It was reasoned by the Referee in Bankruptcy that recent decisions of the Supreme Court of the United States and the District of Connecticut intimate that Haynes was erroneous. Simonson v. Granquist, 369 U.S. 38, 82 S. Ct. 537, 7 L. Ed. 2d 557 (1962) and In the Matter of Tom's Villa Rosa, Inc., 198 F. Supp. 137 (D.C.1961) are said to be authority for the proposition that penalties are not in concert with the purpose of the Bankruptcy Act and are not allowed. However, in Simonson, the penalties involved were penalties "on unpaid federal taxes" (9 Cir., 287 F.2d 489), i. e. amounts over and above the unpaid tax. In that case the penalty was more than the loss sustained by the non-payment. Such a penalty punishes for delinquency. The penalty tax in the present matter is *920 merely to recoup the losses due to nonpayment.
Similarly, in Tom's Villa Rosa, the controversy centered on a penalty over and above the amount of the unpaid taxes. The instant case is readily distinguishable. The penalty here does not exact an amount over that lost by the Government in unpaid taxes. It does not unjustly punish other creditors. Therefore, the Court finds that the Government's claim is allowable under § 57, sub. j.
The Referee as a second ground for disallowance of the Government's claim held that there was no provable debt due the United States on January 25, 1961, the date of adjudication, because the debt arose out of a penalty which did not exist until it was first assessed. Since the Director of Internal Revenue made no assessment until July 28, 1961, he concluded that it could not have been a provable debt on January 25, 1961. He ruled that the claim was not provable under § 63, sub. a(1), (T. 11 U.S.C.A. § 103, sub. a(1)). That section provides:
"Debts of the bankrupt may be proved and allowed against his estate which are founded upon (1) a fixed liability, as evidenced by a judgment or an instrument in writing, absolutely owing at the time of the filing of the petition by or against him, whether then payable or not, with any interest thereon which would have been recoverable at that date or with a rebate of interest upon such as were not then payable and did not bear interest."
However, § 63, sub. a(8) (T. 11 U.S. C.A. § 103, sub. a(8)) includes "contingent debts and contingent contractual liabilities" among the claims which are provable in bankruptcy. A "contingent claim" has been defined as follows:
"A contingent claim is one as to which it remains uncertain, at the time of the filing of the petition in bankruptcy, whether or not the bankrupt will ever become liable to pay it. If it is certain that he is liable to pay it, although it may be uncertain how much he will have to pay, the claim is unliquidated, but it is not contingent." In re Munsie, 32 F.2d 304 (D.Conn.), rev'd 33 F.2d 79 (2 Cir., 1929).
Upon default in payment by Advance Caterers, Inc., Serignese became personally liable. Thus, his was a contingent liability. The bankrupt's liability, although not absolute, existed as of the date of adjudication. This liability was subject to a contingency, i. e. the payment or non-payment of the taxes by Advance Caterers, Inc. Non-payment by the corporation fixed liability on the bankrupt. Similarly, payment would have extinguished his liability. The bankrupt's liability under § 6672 of the Internal Revenue Code for the taxes of Advance Caterers, Inc., is a "contingent debt" within the provisions of § 63, sub. a(8) of the Bankruptcy Act. The amount of the Government's claim was ascertainable at all times and the provisions of § 57, sub. d of the Bankruptcy Act are applicable since the debt is capable of liquidation without undue delay.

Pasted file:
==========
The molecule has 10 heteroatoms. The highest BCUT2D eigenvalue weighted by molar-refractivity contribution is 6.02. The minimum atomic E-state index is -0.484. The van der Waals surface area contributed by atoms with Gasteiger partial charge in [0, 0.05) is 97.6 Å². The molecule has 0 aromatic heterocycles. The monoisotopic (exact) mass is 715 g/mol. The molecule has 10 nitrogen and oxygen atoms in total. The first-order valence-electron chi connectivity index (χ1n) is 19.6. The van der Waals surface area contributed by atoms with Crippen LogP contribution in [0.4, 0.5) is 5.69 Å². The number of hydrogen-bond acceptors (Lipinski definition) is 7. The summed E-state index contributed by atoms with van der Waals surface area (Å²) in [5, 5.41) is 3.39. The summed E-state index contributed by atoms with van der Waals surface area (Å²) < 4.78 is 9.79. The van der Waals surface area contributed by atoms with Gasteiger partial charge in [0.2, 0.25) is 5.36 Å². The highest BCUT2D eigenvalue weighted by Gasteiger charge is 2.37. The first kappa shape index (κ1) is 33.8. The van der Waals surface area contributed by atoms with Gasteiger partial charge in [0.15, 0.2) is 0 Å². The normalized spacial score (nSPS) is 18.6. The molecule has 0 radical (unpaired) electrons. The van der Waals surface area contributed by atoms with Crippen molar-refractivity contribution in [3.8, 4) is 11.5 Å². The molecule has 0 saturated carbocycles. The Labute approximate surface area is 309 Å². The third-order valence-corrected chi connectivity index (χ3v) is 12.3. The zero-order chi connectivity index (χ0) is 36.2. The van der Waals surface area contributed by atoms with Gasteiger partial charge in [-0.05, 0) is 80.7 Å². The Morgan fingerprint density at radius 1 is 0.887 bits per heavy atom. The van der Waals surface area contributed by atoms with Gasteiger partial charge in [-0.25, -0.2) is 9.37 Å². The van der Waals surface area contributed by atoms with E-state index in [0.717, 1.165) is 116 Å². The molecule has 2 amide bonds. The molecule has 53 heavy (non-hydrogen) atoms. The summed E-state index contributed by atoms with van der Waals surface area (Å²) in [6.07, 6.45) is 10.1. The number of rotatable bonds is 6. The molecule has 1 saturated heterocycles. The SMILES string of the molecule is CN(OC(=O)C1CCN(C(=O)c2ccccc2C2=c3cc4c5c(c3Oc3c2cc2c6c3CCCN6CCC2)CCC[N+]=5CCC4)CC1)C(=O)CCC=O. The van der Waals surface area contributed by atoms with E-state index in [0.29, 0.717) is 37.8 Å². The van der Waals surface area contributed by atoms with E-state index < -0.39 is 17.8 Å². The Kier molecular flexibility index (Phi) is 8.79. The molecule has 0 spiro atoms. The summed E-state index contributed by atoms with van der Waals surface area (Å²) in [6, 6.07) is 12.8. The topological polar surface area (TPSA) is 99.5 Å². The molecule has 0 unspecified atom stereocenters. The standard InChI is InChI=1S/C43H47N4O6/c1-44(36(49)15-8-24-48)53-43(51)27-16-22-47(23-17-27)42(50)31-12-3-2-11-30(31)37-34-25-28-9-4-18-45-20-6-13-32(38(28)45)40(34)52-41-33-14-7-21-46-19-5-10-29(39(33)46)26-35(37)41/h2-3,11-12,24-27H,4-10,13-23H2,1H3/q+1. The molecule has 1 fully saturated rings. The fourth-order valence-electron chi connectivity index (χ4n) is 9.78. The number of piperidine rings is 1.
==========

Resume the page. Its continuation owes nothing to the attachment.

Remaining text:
Assessment is not a prerequisite to tax liability. Cohen v. Mayer, 199 F. Supp. 331 (D.N.J.1961). This is true also with respect to penalties under § 6672. "The penalties and liabilities provided by this subchapter shall be paid upon notice and demand * * * and shall be assessed and collected in the same manner as taxes." (T. 26 U.S.C.A. § 6671(a)). The applicable language of § 6672, stripped of its unessentials, reads, "Any person * * * who willfully fails to * * * pay over such a tax * * * shall * * * be liable to a penalty * * *," without mention of any need for an assessment before liability. Thus, the individual bankrupt was inchoately liable for the taxes due from Advance Caterers, Inc. which remained unpaid because of his willful evasion of payment.
"* * *, since the officer is directed by the statute to deduct the withholding tax from the employee's *921 wages on a percentage basis, the payment of wages to employees charges him with having in his hands the withholding tax." See In re Haynes, supra, 385.
"In our view there need not be present an intent to defraud or deprive the United States of the taxes collected or withheld for its account, nor need bad motives be present in order to invoke the sanctions of Section 2707(a). The decision of appellant as the responsible officer of the corporation not to have the corporation pay over to the government the withheld taxes was a voluntary, conscious, and intentional act to prefer other creditors of the corporation over the United States. In our view such conduct was willful within the meaning of Section 2707(a)." (T. 26 U.S.C.A. § 6672). Bloom v. United States, 272 F.2d 215, 223.
The tax claims of the Government, as are more specifically set forth in its proof of claim, include withholding taxes from wages of employees collectible pursuant to T. 26 U.S.C.A. § 3402; Federal Insurance Contribution (social security) Taxes also collectible from employees' wages pursuant to T. 26 U.S.C.A. § 3101; and those Federal Insurance Contribution Taxes, which are a direct tax paid by the employer as its share, on the employees' wages pursuant to T. 26 U.S.C.A. § 3111. The 1954 amended penalty statute, T. 26 U.S.C.A. § 6672, does not apply to the direct tax contribution to be paid by the employer, but only to those taxes which the employer is obligated to collect and withhold. Schwartz, "Personal Liability of Corporate Officers for Unpaid, Withheld and Collected Taxes", 12 Tax Law Rev. 343, 350 (1957). See Senate Report, U.S.Code Congressional and Adm. News, Vol. 3, Page 5245, 83rd Cong. 2nd Session 1954.
To separate and determine the amount of the Federal Insurance Contribution Tax, which is subject to the provisions of T. 26 U.S.C.A. § 6672 and to carry out the objectives of this decision, the matter is remanded to the Referee in Bankruptcy with direction to allow the claim of the United States, insofar as it relates to the unpaid taxes due from Advance Caterers, Inc. under T. 26 U.S.C.A. §§ 3402, 3101, for the third and fourth quarters of 1960, together with legal interest on the third quarter taxes from the due date to the date of adjudication of bankruptcy.